Living My Legacy: First-Generation College Student

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Friday, May 27th is #ProofPointDay when we celebrate first-generation college students and graduates. We admire your resiliency, commitment, and diligence! San José State University Leadership Coach Bree von Faith shares her experiences and lessons learned as a first-generation college graduate and how she has applied them to her career. 

By Bree von Faith, San José State University graduate, SJSU Braven Leadership Coach, Senior Marketing Manager at VolunteerMatch

 

There is something I have to admit. I am not a first-generation college student. My mom graduated two days before me.

Bree and family at graduationFlashback to Fall 2002. I was researching colleges as the first in my family to attend a four-year university. The process was dizzying: Was I applying for undergraduate or graduate school? What’s the difference between a commuter or resident school? Do I need loans, grants, or scholarships?

Not knowing the answers to these questions was embarrassing then and is embarrassing to admit now. To make the process worse, I was one of only a few students in my high school honors classes who didn’t get automatic admissions to the local university.

But, I was taught to not let labels define who you are or simplify your experience into preconceived notions, so I hid this label (and thus, the experience) until recently.

In reflecting on my university experience as a first-generation student, there are lessons I learned that have benefitted or defined me throughout my professional journey thus far.

Key to Success #1: Own who you are and where you want to go.

In college, there were so many ways I wanted to leave a legacy and yet, so many things I hid (the challenges of being an overachiever).

  • Don’t let others know that you are first-generation ⁠— check.
  • Get involved in leadership on-campus ⁠— check.
  • Don’t let others see how much you’re are struggling financially in comparison to them ⁠— check.
  • Get crowned Homecoming Queen ⁠— check.
  • Don’t let others think you are an imposter even though you feel like one most days ⁠— check.
  • Graduate with honors ⁠— check.
  • Don’t defend yourself and let others define you ⁠— check.

By beginning to learn how to own who I am and where I want to go, I was able to navigate my college journey by changing my major, trying out career paths through internships, and creating the person I wanted to become. While college began this journey for me, it would be several years after graduation that I would fully own who I am. These lessons have continued to guide my professional journey as I’ve found and worked for organizations aligned with my values such as Girl Scouts and VolunteerMatch.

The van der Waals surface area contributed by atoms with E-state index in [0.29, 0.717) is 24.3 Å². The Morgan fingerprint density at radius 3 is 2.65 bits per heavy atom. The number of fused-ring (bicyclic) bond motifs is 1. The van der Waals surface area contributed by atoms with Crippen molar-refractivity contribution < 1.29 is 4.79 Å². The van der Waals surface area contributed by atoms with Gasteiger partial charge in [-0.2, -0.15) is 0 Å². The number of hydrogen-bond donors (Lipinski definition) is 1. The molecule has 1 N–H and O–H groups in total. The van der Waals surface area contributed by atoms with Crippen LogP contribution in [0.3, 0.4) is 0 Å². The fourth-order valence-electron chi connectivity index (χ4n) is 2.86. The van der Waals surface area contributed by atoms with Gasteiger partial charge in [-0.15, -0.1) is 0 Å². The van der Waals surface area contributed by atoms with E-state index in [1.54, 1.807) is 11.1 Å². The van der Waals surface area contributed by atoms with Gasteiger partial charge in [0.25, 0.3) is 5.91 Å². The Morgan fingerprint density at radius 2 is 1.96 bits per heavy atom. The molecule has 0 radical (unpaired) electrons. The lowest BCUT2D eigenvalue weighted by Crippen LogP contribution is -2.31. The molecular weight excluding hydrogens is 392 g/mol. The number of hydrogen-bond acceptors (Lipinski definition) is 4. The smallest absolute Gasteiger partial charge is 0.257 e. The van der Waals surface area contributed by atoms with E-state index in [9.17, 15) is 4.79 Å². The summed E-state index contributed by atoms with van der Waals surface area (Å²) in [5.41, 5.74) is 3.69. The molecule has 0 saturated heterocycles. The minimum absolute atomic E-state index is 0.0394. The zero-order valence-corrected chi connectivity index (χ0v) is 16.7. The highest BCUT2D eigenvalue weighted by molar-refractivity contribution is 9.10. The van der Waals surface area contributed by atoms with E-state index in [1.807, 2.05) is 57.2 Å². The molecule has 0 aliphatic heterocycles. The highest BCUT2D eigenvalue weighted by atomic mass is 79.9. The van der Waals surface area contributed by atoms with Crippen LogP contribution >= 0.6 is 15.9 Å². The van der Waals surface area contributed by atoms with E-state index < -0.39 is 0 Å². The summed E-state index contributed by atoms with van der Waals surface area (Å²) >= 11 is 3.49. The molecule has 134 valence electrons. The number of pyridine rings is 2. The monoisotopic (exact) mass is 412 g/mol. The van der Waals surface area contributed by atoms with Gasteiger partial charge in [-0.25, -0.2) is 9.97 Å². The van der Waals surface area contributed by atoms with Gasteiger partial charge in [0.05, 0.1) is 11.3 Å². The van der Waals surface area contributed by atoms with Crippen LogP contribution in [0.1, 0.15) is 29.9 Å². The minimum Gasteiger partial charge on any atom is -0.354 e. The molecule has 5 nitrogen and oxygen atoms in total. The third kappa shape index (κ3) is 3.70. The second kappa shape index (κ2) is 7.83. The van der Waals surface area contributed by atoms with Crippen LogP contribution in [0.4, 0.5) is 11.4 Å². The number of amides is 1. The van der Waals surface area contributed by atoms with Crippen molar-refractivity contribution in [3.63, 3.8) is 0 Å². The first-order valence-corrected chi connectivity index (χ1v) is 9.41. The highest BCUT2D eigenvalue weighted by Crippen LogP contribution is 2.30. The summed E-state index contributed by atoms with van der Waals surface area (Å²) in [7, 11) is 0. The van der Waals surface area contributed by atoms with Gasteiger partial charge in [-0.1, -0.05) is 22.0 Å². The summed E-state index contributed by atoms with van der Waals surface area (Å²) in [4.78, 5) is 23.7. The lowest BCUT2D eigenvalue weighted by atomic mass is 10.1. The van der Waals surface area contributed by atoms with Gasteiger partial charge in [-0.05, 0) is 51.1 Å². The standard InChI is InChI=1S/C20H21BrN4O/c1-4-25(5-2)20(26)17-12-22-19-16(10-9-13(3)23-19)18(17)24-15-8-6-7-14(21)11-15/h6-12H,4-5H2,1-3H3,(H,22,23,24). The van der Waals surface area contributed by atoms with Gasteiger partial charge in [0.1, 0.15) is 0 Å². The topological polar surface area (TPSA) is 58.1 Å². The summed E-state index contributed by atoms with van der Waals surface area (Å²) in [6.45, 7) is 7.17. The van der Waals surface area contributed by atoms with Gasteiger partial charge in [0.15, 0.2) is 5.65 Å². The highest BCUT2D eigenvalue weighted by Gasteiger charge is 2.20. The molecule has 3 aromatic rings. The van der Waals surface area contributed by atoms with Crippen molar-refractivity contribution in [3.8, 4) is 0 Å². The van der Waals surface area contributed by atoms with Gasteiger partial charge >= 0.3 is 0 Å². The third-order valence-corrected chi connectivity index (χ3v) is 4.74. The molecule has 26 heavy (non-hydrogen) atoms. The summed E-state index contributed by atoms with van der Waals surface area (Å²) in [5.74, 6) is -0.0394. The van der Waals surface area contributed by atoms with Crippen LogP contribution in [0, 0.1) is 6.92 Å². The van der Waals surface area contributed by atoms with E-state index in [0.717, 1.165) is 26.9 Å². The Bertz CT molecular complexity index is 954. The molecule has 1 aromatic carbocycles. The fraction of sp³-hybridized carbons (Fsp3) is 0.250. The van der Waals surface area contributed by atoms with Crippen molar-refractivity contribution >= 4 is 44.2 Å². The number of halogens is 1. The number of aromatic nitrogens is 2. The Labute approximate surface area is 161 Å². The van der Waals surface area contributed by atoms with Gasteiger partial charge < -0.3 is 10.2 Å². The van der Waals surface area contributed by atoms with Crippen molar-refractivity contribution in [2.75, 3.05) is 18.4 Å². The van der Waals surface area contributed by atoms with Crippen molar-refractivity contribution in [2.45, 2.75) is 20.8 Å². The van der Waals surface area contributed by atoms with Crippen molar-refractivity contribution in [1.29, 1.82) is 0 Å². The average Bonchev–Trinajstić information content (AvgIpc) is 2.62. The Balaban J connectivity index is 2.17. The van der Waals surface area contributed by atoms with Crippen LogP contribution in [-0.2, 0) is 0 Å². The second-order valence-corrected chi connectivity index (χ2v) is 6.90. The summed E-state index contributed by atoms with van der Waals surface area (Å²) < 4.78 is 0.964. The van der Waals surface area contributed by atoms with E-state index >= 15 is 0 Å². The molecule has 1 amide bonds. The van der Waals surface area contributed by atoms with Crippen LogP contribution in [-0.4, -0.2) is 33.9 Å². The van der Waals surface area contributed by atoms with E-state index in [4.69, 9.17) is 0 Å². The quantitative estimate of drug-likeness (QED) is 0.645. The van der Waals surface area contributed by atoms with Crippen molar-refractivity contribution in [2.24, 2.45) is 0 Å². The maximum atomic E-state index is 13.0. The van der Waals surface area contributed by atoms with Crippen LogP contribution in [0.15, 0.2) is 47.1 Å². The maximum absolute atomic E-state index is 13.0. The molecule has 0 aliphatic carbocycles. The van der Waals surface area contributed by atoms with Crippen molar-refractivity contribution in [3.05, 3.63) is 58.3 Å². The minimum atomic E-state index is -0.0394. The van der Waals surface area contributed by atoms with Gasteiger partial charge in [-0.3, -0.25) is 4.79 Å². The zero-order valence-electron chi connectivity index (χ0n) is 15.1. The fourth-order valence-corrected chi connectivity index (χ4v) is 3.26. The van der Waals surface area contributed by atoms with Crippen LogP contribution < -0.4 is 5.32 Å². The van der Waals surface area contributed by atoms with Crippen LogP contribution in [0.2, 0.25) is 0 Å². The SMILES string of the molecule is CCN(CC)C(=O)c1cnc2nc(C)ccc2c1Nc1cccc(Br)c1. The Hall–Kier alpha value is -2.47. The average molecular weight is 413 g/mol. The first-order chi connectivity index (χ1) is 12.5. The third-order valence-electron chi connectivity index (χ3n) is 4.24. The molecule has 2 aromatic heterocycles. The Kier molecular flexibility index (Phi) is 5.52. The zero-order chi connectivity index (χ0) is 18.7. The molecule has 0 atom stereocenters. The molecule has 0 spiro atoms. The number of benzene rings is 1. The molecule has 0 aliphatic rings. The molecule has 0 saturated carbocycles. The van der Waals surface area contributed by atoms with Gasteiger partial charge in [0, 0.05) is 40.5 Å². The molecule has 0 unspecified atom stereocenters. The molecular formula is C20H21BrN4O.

Key to Success #2: Take calculated risks and find ways that you can combine talent, passion, and grit.

I graduated college with a job directly related to my major — a huge success for any college grad. Within six months I left that job for one that better aligned with my values, skills, and passion. Having joined several membership organizations and a sorority during college, I knew that I loved recruiting new members. Now, I could get paid for it. Leveraging the grit and talent I had fostered within myself, I recruited girls and volunteers to join Girl Scouts nearly doubling membership in one of my communities. I discovered that taking calculated risks within college and post-college helped me find ways to combine my talents and passions.

Key to Success #3: Know that no matter what you do, others will be looking to you for guidance or inspiration.

Bree and her sisterWhat I didn’t know then is that my biggest legacy would be the path I helped shape for my mom and sister to attend and graduate from college. The best part: the conversations we had about choosing their major and what classes to take. While this seems small, these were some of the biggest challenges I faced when I first started undergrad. Paving the path, showing how they could succeed, and being open about my experience enabled my family to pursue higher education.

I hope that first-generation college students and Braven Fellows find the strength, courage, grit, and grace it takes to graduate from college and begin a new path for not only their future but also the future of others.